But a hybrid’s existence is contingent on the genetic similarity of their two parents’ species. If two species are too far apart genetically or have different numbers of chromosomes, the offspring may not live or may be sterile, if they were even able to mate in the first place. A bamboo shark and a round stingray are different sizes and would not have compatible anatomy, Kady Lyons, a research scientist at the Georgia Aquarium, who researched the stingrays in graduate school, told the AP. Bressman told me: “You get over, let’s say, 300 million of years of evolution between sharks and rays, the more unlikely it is that the genetic information from these parents could ever possibly combine.”

Parthenogenesis removes many of these complicating factors from the puzzle of pregnancy. It is not the same as self-fertilization, which happens when hermaphroditic animals combine their male and female parts. In parthenogenesis, the embryos develop from eggs that are never fertilized. This reproductive process is extremely common in invertebrates and thought to be rare in vertebrates. As far as evolutionary strategies go, it’s a quick and easy way to reproduce but not a great long-term strategy, as it sacrifices the genetic diversity that accompanies mating. But scientists have been discovering more and more female vertebrates that can reproduce without any sperm, according to a story in Science. Parthenogenesis has been documented in California condors, New Mexico whiptail lizards, Komodo dragons, boa constrictors, and American crocodiles.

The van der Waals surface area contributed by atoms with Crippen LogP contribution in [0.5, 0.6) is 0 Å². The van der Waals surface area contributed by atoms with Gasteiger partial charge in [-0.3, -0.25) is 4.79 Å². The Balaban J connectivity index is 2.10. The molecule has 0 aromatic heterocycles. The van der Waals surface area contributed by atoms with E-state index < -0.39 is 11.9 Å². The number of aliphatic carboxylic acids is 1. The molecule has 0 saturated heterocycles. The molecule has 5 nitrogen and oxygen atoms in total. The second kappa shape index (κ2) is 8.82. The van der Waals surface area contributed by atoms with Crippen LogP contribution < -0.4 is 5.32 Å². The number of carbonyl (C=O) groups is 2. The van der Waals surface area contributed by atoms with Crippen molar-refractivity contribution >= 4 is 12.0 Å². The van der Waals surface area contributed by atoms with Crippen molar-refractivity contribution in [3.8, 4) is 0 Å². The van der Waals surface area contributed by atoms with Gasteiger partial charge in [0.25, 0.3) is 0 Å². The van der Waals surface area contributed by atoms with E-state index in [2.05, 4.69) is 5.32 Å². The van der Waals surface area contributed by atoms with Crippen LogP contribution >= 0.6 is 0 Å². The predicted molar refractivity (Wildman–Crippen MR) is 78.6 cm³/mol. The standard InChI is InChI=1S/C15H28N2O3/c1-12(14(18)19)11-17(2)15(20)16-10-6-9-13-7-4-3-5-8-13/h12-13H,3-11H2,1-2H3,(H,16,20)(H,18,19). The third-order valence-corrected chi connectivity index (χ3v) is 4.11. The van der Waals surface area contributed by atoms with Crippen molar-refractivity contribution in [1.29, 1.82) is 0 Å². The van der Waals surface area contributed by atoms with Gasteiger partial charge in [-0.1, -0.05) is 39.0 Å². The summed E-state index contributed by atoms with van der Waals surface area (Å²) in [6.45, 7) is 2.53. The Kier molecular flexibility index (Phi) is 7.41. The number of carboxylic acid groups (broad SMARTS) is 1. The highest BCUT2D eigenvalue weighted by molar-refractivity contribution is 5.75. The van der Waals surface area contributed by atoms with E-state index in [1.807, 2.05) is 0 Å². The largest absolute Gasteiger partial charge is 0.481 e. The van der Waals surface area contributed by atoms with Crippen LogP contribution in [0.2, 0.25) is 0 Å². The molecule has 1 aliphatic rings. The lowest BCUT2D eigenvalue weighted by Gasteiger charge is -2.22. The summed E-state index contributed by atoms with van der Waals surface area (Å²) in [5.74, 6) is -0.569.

Several species of sharks are also on this list, according to a story in BioScience. In 2001, an aquarium in Nebraska found a tank holding three female bonnethead sharks had welcomed a bonnethead pup. The three females had been collected from the Florida Keys well before sexual maturity, and the only males in the tank were other species: wobbegongs and bamboo sharks (always at the center of the drama!). Genetic testing proved the pup was the result of parthenogenesis. In 2007, the Virginia Aquarium discovered a 9-year-old female blacktip shark named Tidbit was pregnant with a parthenogenetic pup. In 2022, the Shedd Aquarium in Chicago announced their zebra shark, Bubbles, had given birth to two parthenogenetic pups.

“Captivity really makes parthenogenesis more obvious,” Bressman said. “It’s likely that it happens in the wild, too, but we’re unlikely to see it.” It would be logistically impossible for scientists to sample parents and their offspring in the wild to see which rays may or may not have fathered unruly pups.